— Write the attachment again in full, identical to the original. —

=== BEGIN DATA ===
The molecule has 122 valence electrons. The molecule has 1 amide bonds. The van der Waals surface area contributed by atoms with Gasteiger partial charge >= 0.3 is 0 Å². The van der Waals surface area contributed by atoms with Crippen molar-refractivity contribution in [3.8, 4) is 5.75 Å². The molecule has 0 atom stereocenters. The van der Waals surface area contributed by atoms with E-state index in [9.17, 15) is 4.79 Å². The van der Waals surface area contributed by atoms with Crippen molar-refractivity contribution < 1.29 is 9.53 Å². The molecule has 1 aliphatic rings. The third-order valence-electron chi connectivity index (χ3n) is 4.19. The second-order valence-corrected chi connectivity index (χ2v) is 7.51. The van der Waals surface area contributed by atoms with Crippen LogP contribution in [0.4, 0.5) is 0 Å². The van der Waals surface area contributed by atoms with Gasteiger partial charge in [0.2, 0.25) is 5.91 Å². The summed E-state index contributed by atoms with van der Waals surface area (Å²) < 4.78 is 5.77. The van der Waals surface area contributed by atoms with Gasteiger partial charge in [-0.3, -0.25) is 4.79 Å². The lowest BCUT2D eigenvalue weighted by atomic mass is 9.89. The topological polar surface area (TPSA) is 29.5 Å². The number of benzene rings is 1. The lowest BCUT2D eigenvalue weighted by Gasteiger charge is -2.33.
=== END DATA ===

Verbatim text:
The molecule has 122 valence electrons. The molecule has 1 amide bonds. The van der Waals surface area contributed by atoms with Gasteiger partial charge >= 0.3 is 0 Å². The van der Waals surface area contributed by atoms with Crippen molar-refractivity contribution in [3.8, 4) is 5.75 Å². The molecule has 0 atom stereocenters. The van der Waals surface area contributed by atoms with E-state index in [9.17, 15) is 4.79 Å². The van der Waals surface area contributed by atoms with Crippen molar-refractivity contribution < 1.29 is 9.53 Å². The molecule has 1 aliphatic rings. The third-order valence-electron chi connectivity index (χ3n) is 4.19. The second-order valence-corrected chi connectivity index (χ2v) is 7.51. The van der Waals surface area contributed by atoms with Crippen LogP contribution in [0.4, 0.5) is 0 Å². The van der Waals surface area contributed by atoms with Gasteiger partial charge in [0.2, 0.25) is 5.91 Å². The summed E-state index contributed by atoms with van der Waals surface area (Å²) < 4.78 is 5.77. The van der Waals surface area contributed by atoms with Gasteiger partial charge in [-0.3, -0.25) is 4.79 Å². The lowest BCUT2D eigenvalue weighted by atomic mass is 9.89. The topological polar surface area (TPSA) is 29.5 Å². The number of benzene rings is 1. The lowest BCUT2D eigenvalue weighted by Gasteiger charge is -2.33.